CANTON — Selectmen on Thursday night held their last meeting in the Town Office at 9 Staples Hill Road. 

The building will be closed Saturday, April 11, so that its contents can be moved into the new Town Office in the new building next to the fire station on Route 108 at 94 Turner St. It will open for business on Monday, April 13.

The board discussed local businessman and Selectman Malcolm Ray’s proposed revival of the downtown by constructing three buildings between Whitney Brook and Main Street (Route 140). He also wants to rebuild the retaining wall on the left side of his current building, Administrator Scotty Kilbreth said.

Kilbreth said it’s a general development area that has a 25-foot setback from the brook. He said Ray has proposed to improve and build atop old foundations already in place. The third building, he said, would be erected where Kilbreth’s father’s building was. Ray wants to use it for an ice cream shop. The other buildings would have small businesses in them.

Kilbreth said the Planning Board recently denied approving a building permit for the project, because it didn’t meet a setback requirement.

“There are setback issues in one place at the L-shaped building,” Selectman Brian Keene said.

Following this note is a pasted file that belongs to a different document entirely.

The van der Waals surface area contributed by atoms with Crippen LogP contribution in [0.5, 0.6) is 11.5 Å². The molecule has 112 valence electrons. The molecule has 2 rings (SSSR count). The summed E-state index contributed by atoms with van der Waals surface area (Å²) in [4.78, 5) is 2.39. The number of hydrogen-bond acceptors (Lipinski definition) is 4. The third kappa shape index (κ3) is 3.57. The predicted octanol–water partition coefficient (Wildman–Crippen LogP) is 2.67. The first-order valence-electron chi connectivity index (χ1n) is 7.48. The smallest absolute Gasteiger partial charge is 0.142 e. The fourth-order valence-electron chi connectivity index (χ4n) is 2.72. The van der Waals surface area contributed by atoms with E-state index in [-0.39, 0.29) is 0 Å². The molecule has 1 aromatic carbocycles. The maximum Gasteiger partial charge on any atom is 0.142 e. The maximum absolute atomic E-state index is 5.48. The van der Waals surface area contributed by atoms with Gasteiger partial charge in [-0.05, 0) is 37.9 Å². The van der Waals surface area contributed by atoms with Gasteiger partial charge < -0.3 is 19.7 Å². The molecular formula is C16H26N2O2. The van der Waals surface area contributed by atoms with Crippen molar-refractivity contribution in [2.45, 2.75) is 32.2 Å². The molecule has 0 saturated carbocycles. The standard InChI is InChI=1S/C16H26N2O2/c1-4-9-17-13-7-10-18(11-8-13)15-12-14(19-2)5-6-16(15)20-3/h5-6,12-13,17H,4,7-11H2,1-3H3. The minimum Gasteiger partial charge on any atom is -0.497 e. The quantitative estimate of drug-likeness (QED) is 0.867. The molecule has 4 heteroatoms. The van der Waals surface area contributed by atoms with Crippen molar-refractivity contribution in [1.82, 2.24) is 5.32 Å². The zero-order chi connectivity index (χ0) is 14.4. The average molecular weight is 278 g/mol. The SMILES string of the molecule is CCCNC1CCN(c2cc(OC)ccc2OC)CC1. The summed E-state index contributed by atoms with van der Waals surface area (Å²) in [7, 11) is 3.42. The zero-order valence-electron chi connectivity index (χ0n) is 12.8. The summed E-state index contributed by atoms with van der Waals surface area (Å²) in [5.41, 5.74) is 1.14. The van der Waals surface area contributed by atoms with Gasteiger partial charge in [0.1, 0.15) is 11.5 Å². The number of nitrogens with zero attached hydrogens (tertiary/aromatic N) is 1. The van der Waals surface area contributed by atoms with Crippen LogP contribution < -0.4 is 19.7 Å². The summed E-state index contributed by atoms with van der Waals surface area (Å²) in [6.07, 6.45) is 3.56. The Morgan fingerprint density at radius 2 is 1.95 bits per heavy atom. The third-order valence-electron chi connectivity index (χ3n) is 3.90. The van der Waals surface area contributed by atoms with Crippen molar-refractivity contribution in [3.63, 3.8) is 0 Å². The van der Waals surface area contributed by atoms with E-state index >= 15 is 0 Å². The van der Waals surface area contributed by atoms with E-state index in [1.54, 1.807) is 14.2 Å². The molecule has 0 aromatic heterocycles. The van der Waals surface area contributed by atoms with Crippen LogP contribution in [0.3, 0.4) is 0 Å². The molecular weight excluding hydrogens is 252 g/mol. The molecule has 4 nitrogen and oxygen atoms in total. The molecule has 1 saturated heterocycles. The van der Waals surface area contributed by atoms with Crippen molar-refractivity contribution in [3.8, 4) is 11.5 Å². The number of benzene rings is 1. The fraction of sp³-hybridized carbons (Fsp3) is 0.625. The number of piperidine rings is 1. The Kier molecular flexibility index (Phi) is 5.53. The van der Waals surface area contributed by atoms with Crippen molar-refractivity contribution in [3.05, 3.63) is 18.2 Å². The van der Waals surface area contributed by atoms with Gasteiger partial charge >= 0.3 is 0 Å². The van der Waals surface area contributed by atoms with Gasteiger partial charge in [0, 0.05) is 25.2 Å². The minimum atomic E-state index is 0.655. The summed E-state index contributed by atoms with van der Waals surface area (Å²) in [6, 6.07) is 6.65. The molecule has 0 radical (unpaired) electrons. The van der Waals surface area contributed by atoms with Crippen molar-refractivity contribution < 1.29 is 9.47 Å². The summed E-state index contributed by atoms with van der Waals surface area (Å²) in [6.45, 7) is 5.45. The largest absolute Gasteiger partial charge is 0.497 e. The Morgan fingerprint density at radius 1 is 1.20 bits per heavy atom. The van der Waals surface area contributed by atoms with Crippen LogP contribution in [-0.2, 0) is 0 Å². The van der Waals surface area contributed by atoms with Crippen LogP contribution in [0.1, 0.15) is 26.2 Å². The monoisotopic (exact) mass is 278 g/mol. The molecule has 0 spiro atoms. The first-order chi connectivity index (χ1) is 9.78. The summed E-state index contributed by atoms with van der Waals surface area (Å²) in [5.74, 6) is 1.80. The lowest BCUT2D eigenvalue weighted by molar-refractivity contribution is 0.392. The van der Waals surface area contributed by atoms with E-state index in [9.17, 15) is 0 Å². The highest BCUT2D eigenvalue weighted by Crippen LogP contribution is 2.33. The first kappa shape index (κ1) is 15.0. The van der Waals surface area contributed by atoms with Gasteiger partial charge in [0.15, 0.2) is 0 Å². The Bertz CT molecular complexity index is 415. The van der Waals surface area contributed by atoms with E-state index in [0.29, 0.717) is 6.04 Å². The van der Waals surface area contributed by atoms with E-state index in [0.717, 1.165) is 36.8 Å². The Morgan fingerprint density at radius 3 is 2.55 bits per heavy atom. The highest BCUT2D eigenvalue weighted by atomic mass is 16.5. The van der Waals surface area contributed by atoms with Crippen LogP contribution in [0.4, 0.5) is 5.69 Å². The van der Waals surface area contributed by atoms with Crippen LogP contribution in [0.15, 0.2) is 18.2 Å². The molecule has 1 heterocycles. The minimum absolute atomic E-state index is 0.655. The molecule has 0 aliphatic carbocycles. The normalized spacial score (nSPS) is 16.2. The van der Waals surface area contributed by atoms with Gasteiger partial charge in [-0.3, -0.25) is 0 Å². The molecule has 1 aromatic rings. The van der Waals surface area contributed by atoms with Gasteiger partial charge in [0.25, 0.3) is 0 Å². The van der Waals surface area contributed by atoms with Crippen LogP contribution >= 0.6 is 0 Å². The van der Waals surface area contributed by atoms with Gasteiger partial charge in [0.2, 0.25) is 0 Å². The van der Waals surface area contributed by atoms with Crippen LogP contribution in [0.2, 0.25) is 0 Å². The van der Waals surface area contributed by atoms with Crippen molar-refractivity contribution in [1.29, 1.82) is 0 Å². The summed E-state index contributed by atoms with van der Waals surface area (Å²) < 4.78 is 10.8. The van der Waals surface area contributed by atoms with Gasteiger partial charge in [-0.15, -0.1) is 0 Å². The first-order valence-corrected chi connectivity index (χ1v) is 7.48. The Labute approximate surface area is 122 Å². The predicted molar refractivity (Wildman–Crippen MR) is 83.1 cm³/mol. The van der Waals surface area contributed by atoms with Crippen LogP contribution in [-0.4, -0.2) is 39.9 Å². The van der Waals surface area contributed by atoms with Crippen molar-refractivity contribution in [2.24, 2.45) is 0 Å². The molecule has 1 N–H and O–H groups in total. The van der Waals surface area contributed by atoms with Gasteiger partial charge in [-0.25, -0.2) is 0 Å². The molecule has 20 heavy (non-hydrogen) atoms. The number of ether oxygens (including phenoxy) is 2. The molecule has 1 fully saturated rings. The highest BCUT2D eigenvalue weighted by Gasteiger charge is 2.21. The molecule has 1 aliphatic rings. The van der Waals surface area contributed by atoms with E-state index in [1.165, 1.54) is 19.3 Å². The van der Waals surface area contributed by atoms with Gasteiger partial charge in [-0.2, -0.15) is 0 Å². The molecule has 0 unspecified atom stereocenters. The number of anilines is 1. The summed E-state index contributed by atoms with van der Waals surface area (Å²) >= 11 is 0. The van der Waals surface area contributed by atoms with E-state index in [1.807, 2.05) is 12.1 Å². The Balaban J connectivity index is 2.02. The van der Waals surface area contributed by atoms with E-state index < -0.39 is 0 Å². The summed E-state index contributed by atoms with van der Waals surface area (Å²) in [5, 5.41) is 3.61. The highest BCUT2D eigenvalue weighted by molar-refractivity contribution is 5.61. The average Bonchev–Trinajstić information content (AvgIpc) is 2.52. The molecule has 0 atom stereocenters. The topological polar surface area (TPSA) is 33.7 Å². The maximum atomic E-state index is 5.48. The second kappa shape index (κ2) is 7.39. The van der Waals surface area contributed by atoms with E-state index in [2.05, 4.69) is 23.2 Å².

Ray, who was out of the country, has appealed the Planning Board decision to selectmen, who are also the town’s Board of Appeals. He must also go through the state process to get approval from the Maine Department of Environmental Protection.

Keene said Ray needs a variance on the setback issue and another one for setback issues between the brook and the road on the east side of a building. He said his current building is 8 feet from the brook.

Kilbreth said that if selectmen can work out the variances, “Canton will have its downtown back.

“Mac said it will look very similar to what it looked like in the 1930s,” he said.

“I looked at it and I had no issues with it,” Hutchins said. “He wants to get this going this spring and he has to work with DEP. I don’t want to hold him up. He’s not making it different from the buildings like it was (in the 1930s).”

Kilbreth said in viewing Ray’s preliminary plan, Ray estimated the project would cost $350,000. Keene said the new buildings would be tied into the town’s sewer and water lines.

Selectmen then scheduled a special board meeting for 6 p.m. Tuesday, April 14, in the new town office to work out the variances.

“It will be nice to have something downtown again,” resident Barbara Groleau said.

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